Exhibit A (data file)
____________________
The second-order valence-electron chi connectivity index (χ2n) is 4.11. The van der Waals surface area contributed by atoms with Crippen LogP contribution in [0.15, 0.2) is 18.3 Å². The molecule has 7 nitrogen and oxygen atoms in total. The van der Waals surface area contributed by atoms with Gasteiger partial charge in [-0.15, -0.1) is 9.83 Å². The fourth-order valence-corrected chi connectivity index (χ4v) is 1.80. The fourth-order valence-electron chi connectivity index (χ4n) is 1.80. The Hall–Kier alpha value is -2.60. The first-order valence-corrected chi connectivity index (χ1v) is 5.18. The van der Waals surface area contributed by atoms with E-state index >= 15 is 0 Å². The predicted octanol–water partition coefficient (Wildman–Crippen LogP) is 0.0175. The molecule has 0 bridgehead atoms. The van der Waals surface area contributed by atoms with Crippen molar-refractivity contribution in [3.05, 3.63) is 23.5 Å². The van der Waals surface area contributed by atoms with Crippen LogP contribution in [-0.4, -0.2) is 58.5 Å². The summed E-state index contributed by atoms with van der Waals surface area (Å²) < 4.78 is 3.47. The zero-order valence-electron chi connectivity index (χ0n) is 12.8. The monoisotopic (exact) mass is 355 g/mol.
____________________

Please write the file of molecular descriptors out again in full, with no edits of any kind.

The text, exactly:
The second-order valence-electron chi connectivity index (χ2n) is 4.11. The van der Waals surface area contributed by atoms with Crippen LogP contribution in [0.15, 0.2) is 18.3 Å². The molecule has 7 nitrogen and oxygen atoms in total. The van der Waals surface area contributed by atoms with Gasteiger partial charge in [-0.15, -0.1) is 9.83 Å². The fourth-order valence-corrected chi connectivity index (χ4v) is 1.80. The fourth-order valence-electron chi connectivity index (χ4n) is 1.80. The Hall–Kier alpha value is -2.60. The first-order valence-corrected chi connectivity index (χ1v) is 5.18. The van der Waals surface area contributed by atoms with E-state index >= 15 is 0 Å². The predicted octanol–water partition coefficient (Wildman–Crippen LogP) is 0.0175. The molecule has 0 bridgehead atoms. The van der Waals surface area contributed by atoms with Crippen molar-refractivity contribution in [3.05, 3.63) is 23.5 Å². The van der Waals surface area contributed by atoms with Crippen LogP contribution in [-0.4, -0.2) is 58.5 Å². The summed E-state index contributed by atoms with van der Waals surface area (Å²) < 4.78 is 3.47. The zero-order valence-electron chi connectivity index (χ0n) is 12.8. The monoisotopic (exact) mass is 355 g/mol.